Interview with inverselive ( RIĆOR ) in Taipei


When I asked inverselive ( RIĆOR ) by email for an interview, the reply I got said, a lot of people who’ve seen only the photos think I’m a girl, but I’m a man, is that okay with you? It’s true, I’d completely taken the photographer to be a woman. The photos have that kind of delicacy.

inverselive ( RIĆOR ):

We’d agreed to meet at a café inside Eslite Bookstore, a large shop that takes up all four floors of a brand new building in a shopping area in Taipei. The atmosphere is similar to the Junkudo bookstore chain in Japan.

The two young people who appear before me are so stylish, it makes me feel a bit awkward.
inverselive ( RIĆOR ) is a tall, smiling young fellow, and accompanying him is Jasmine, one of his models, who has come as an interpreter.
They’re both quite tall.

The interview is in English. And now and then, we communicate by writing.
Putting aside the question of why two “Asians” have to speak to each other in English, straight ahead into the interview.
The statements in brackets are comments by the interviewer.

What year were you born?


So, for your generation, the internet is something that’s always been there, right?

Yes, that’s true.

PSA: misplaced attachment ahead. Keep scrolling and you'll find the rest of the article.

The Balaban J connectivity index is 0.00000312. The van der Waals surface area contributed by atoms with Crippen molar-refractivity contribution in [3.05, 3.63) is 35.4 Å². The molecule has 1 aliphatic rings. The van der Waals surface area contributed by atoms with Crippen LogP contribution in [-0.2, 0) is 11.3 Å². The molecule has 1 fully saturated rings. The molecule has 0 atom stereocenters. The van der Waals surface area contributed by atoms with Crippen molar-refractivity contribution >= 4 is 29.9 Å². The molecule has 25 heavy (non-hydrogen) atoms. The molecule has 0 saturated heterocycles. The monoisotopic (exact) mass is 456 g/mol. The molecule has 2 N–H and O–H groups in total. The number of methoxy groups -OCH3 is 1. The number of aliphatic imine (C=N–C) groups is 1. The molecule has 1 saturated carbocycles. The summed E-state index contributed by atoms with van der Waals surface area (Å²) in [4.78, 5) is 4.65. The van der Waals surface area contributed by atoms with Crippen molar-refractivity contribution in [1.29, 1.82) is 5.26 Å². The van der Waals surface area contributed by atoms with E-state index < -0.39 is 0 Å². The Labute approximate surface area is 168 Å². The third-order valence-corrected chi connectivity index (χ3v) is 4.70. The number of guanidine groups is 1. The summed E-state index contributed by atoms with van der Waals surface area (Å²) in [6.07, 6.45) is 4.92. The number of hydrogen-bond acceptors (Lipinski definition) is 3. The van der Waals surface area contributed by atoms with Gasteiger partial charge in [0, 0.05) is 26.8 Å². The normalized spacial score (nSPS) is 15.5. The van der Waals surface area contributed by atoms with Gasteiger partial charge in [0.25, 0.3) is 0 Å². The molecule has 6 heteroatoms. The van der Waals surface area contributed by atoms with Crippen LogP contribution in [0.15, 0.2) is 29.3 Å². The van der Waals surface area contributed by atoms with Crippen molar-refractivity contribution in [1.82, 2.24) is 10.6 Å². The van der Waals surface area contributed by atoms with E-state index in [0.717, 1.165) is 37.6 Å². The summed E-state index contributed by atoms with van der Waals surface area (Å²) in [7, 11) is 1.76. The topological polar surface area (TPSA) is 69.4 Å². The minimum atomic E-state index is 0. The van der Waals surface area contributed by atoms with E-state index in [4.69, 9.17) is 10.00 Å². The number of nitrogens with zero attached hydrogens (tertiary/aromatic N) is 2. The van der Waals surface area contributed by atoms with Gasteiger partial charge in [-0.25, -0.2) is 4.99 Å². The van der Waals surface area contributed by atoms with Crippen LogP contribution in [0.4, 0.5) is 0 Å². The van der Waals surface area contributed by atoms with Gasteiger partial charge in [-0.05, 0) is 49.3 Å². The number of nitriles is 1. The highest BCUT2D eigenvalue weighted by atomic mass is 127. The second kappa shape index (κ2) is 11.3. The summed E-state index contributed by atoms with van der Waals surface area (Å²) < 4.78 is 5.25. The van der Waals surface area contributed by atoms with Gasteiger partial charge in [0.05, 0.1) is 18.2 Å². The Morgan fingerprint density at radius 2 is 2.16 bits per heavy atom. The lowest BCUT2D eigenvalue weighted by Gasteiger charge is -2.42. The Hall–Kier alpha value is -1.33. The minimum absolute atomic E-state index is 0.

Are you from Taipei?

No, I’m from central Taiwan.

The suburbs?

Well, it’s really more a rural area than a suburb.
I came to Taipei to go to university.

It sure rains a lot in Taipei.

It doesn’t rain this much where I’m from.
But the weather in Taipei has a kind of ambiance, and I kind of like it.

You live alone?


Are you a student?

Yes, at the university. I major in industrial design.
There’s always so much homework, so it’s hard.
[It sounds like it’s the same for art students everywhere.]

And when you graduate?

When I graduate, I want to become a designer or a photographer.

When did you start using Flickr?

I started on Flickr last May.
So, it’s been almost one year.

What led you to start using Flickr?

It was popular at school.
I was bored, and it seemed interesting.

Is Flickr a popular site in Taiwan?

Flickr isn’t so well known in Taiwan.
It’s only caught on in the art schools.

Are there websites for mobile phone photos and such in Taiwan?

No, there isn’t anything like those sites you have in Japan.

Sometimes the photos on Wretch come filtering down the net in Japan. Is it well-known here?

Wretch? Oh, Wu Ming. I think more people here use it than Flickr. [Apparently he knows the site by another name. We figure it out by writing it down; the literal meaning of the Chinese characters is “no name”.]

What kind of music do you like?

I listen to a lot of old movie soundtracks.

Name three of your favorite musicians.

Joe Hisaishi
Ennio Morricone
Deserts Xuan

What designers do you like?

Marc Newson
Jasper Morrison
Ross Lovegrove

What photographers do you like?

Mika Ninagawa
Daido Moriyama
[It seems that the information on Japanese photographers is very up-to-date.]

There aren’t any Taiwanese photographers who you like?

No, no one in particular.

What’s the reason you got started in photography? Do you like photos?

No special reason, I just like it.